So it looks like the EU's constitution might have run up against an iceberg. According to a report from Paris in The Weekly Standard, French President Jacques Chirac may have overplayed his EU card by allowing the French people to decide by referendum whether or not they wish to ratify the French-authored, 448-article EU constitution. Opinion polls taken in mid-April indicate that 56 percent of French voters now oppose the constitution which they are set to vote on in late May.
According to the report, French opposition to the constitution is based on a combination of economic populism and general distaste for the entire project ? one which diminishes their national sovereignty and puts them under the control of people they dislike and distrust.
If this negative trend is not reversed, it seems that the French voters will reject the plans of the nonelected European bureaucratic elite that have been more or less pushing through the program of European unification for the past few decades without public oversight. That is, the European elite, in progressing to their post-nationalist (and anti-American) dream regime of multinational elites writing treaties and regulations and hatching plots together in Brussels, may actually suffer the consequences of cutting themselves off from the people in whose name they purport to be working.
The most striking aspect of this turn of events is that it reminds us what it means to live in a democratically governed society. It means that when elections are free and fair and direct, the leaders of any particular government are supposed to reflect the collective will of their people and that the policies of a democratically elected government will, at the end of the day, be a reflection of the self-interests of the community of voters that make up its society. If, as the West has for the past 400 or so years, the citizens of a country are considered rational actors, then the result of elections should be the emergence and development of peaceful, non-revolutionary, wealth-creating societies.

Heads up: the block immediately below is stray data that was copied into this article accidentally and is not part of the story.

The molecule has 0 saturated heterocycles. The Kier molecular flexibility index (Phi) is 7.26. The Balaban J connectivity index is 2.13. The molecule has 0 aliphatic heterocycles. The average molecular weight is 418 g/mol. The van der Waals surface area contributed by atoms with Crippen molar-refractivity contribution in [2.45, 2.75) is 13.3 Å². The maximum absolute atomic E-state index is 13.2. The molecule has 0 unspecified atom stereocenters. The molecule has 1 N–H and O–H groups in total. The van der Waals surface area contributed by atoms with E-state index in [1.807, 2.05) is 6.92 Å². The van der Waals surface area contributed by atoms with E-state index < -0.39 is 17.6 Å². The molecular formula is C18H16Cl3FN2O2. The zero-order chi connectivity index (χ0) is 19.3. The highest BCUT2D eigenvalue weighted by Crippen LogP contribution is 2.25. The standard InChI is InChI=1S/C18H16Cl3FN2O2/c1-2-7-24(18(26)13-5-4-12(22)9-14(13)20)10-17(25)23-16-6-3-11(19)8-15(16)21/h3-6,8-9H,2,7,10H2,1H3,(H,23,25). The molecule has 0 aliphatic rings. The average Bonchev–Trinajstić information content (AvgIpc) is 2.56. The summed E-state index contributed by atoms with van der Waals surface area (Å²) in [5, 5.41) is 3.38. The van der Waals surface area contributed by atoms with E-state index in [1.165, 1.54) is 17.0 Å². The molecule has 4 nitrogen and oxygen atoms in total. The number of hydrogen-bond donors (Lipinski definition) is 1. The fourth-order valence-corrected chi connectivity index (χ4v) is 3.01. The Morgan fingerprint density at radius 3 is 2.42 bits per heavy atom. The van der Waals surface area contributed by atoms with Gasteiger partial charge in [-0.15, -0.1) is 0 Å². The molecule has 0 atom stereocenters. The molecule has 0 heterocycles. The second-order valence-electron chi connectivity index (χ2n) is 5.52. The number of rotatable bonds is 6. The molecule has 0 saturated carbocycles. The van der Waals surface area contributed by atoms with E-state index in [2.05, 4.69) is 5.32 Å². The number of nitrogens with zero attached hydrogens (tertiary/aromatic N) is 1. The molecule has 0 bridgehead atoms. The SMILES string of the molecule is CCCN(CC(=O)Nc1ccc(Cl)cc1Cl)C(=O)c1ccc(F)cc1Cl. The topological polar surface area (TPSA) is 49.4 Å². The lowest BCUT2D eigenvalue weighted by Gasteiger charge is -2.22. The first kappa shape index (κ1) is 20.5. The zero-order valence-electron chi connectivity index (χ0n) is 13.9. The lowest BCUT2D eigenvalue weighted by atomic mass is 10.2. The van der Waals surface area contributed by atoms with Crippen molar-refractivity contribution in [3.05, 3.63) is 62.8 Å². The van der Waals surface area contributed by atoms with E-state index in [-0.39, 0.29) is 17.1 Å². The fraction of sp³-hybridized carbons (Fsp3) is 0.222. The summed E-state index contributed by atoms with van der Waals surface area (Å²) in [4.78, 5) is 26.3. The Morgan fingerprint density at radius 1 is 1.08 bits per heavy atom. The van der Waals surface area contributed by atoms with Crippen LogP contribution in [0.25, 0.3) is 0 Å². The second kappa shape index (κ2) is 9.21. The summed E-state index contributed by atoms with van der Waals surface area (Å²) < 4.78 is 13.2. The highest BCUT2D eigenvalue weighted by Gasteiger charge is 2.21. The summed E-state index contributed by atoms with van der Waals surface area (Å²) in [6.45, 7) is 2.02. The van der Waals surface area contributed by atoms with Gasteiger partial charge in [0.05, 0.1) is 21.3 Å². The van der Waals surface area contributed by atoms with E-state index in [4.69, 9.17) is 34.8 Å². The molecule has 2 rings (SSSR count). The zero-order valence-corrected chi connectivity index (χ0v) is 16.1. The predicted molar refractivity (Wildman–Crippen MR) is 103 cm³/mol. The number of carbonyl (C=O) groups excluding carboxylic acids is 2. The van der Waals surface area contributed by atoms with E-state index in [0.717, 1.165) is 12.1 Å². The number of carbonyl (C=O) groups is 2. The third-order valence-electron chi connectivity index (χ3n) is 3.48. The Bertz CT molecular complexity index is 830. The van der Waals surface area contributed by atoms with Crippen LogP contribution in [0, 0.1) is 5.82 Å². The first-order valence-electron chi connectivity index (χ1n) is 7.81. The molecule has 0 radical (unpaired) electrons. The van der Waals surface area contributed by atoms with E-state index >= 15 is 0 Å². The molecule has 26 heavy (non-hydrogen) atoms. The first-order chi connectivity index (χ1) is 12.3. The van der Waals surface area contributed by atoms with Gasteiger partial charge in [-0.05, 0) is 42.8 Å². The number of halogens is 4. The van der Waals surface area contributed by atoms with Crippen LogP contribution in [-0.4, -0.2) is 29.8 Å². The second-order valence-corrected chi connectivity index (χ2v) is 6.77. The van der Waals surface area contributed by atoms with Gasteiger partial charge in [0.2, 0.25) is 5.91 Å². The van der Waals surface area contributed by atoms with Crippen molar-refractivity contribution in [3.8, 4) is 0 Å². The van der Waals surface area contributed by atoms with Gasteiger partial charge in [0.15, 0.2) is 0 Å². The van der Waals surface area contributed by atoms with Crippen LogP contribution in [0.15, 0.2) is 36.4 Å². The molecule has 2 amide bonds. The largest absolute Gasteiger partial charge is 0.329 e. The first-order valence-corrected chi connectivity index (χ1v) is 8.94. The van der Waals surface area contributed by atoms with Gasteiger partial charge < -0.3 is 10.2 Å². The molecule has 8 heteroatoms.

In countries where elections are corrupted ? either by non-direct electoral processes or by regimes that organize them in a manner that prevent the people from exercising an authentic free choice ? the connection between the governed and their leaders becomes attenuated and the policies of the government will not be informed necessarily by the interest of the people.
Caroline B. Glick is the senior Middle East fellow at the Center for Security Policy in Washington, D.C., and the deputy managing editor of The Jerusalem Post, where this article first appeared.
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